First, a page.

While the Reserve Bank of Australia (RBA) is conducting research into various applications of cryptocurrencies and distributed ledger technologies, they are under no pressure to quickly roll out solutions to address clear needs in the marketplace, a representative said earlier today.
Speaking to the Australian Corporate Treasury Association, head of payments policy Tony Richards, shared his thoughts on what if any roles crypto, stablecoins, and central bank digital currencies could play in the marketplace in the years ahead. He said the growth of this sector has generated the most discussion of any topic the Reserve Bank of Australia has seen in his decade with the organization.
Don’t Believe (Some of ) the Hype
The crypto-based ecosystem is beginning to evolve, Richards said. A range of investors see a role for crypto in their portfolios, and crypto-based versions of various common financial products are beginning to be launched. Yet at the same time many investors are wary, especially as they see low- or no-function cryptos like Dogecoin and Shiba Inu generate multi-billion-dollar market caps.
While Richards acknowledges crypto’s growing popularity, he implies that over zealous proponents are hurting the overall sector by making suspect claims.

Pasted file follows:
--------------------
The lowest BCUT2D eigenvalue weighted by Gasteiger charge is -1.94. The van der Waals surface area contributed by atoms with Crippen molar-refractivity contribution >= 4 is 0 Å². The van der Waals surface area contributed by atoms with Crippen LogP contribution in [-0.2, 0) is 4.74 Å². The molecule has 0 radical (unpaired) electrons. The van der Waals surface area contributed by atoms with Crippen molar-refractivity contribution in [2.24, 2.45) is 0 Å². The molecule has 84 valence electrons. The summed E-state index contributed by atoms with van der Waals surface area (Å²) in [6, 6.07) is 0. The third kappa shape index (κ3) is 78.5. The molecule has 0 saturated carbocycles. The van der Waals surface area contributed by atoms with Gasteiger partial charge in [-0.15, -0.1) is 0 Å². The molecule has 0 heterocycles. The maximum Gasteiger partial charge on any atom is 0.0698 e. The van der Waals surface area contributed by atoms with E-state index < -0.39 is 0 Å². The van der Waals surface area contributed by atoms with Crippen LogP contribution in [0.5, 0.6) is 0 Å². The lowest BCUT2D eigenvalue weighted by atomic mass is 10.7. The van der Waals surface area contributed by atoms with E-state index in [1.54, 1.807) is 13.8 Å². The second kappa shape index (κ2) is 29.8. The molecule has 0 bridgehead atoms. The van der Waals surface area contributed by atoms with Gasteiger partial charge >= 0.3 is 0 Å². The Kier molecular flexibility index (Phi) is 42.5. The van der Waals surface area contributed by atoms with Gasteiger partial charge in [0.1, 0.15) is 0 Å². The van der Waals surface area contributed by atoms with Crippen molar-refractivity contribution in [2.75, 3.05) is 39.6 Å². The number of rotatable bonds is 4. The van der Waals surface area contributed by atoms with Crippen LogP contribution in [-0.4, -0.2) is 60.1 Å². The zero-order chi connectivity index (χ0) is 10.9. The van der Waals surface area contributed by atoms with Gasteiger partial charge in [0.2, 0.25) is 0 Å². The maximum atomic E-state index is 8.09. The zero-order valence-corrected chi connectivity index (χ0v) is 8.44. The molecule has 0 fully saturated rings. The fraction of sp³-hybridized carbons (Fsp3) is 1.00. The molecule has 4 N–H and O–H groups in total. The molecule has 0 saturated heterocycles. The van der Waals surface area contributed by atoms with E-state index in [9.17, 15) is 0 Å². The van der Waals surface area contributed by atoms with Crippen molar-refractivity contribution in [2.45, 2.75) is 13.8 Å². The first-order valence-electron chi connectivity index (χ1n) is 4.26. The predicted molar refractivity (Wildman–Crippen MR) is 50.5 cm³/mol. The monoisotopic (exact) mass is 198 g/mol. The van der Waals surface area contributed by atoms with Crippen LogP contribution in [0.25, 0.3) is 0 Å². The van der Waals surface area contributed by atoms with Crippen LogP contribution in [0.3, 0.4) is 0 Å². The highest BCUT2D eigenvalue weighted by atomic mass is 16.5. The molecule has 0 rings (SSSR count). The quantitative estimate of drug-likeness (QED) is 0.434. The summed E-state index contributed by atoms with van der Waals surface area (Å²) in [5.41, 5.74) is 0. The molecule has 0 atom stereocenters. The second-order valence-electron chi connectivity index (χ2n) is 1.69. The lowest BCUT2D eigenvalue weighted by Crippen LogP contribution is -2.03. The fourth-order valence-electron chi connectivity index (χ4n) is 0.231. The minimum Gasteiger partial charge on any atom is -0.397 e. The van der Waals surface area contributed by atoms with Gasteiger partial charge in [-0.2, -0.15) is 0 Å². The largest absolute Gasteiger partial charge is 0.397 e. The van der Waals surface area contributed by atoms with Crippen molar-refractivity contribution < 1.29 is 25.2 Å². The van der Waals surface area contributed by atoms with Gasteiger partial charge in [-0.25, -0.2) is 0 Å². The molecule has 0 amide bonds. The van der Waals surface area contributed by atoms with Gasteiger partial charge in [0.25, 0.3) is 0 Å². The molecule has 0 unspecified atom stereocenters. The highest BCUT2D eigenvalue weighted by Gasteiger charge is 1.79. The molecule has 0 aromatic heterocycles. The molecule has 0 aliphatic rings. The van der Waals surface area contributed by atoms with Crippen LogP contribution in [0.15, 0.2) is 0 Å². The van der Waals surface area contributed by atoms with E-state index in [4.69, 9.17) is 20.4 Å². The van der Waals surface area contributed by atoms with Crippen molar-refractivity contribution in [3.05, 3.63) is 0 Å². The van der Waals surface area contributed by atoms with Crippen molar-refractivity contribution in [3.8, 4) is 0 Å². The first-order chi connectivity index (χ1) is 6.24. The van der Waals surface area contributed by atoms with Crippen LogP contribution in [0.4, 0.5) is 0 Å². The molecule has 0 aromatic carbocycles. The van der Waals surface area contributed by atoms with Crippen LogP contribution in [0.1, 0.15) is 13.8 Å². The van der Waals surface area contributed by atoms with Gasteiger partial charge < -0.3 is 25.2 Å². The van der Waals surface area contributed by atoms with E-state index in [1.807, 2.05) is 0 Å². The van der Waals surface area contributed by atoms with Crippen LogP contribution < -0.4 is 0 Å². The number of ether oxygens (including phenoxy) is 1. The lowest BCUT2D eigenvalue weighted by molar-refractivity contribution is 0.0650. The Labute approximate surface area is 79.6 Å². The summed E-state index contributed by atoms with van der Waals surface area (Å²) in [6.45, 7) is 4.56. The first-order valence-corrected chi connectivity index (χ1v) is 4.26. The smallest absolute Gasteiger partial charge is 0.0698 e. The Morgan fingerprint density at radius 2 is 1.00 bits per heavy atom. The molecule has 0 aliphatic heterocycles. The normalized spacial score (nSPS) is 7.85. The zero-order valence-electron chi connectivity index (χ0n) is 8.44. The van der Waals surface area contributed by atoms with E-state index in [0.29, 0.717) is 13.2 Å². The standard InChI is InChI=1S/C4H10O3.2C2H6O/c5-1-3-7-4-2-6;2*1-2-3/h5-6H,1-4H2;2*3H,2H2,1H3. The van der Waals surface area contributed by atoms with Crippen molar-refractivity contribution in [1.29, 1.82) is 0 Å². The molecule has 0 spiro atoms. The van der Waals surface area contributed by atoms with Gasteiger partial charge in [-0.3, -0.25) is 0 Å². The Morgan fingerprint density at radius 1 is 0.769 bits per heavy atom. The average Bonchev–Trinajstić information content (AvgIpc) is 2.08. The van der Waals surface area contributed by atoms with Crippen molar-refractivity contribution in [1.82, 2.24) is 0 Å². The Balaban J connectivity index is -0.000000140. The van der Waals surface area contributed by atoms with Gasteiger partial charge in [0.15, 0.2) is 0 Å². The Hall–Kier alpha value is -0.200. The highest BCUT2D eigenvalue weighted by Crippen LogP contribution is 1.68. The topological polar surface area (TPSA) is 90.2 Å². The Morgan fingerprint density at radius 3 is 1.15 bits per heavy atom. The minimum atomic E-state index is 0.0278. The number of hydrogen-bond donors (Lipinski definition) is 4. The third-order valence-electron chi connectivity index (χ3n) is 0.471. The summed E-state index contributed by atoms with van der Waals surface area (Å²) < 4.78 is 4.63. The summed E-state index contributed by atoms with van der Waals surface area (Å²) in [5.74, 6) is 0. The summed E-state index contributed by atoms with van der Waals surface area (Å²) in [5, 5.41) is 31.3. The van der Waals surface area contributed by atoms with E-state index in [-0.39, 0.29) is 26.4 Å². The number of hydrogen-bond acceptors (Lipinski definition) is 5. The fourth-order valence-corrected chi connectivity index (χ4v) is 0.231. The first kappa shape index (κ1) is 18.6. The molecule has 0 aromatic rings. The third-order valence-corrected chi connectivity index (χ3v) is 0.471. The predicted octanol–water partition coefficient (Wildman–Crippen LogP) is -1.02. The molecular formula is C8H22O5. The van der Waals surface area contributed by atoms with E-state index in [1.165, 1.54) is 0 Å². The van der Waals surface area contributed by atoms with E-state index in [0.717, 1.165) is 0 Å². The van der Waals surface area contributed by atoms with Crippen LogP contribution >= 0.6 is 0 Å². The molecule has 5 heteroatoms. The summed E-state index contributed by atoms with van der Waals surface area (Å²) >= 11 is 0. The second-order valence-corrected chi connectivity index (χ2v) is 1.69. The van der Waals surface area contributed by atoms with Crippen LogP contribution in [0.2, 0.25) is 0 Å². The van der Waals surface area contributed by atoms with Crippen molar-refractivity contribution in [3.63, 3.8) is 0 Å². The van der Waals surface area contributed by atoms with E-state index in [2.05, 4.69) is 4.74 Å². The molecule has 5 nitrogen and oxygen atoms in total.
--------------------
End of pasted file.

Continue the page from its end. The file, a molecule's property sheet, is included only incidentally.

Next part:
“While cryptocurrencies have clearly captured the attention of many, no doubt fuelled by influencers and celebrity tweets, it is unclear how widely held they are,” Richards said. “But some surveys have claimed that around 20 per cent of the Australian population hold cryptocurrencies, and one claimed that Dogecoin alone was held by five per cent of Australians.
“I must say that I find these statistics somewhat implausible. I cannot help thinking that the online surveys they are based on might be unrepresentative of the population.”
The Reserve Bank of Australia regularly conducts research into all sorts of topics, and knows some of the pitfalls surveys are subject to, he said. Older adults and those living in remote areas are hard to capture in results.
“Our experience is that it takes a lot of work to do a really good survey of the population,” Richards observed. “So while it is hard to point to any firmer evidence on cryptocurrency holdings by Australians, some of the estimates out there are extremely surprising and may be symptomatic of the significant amount of hype and misinformation in this area.”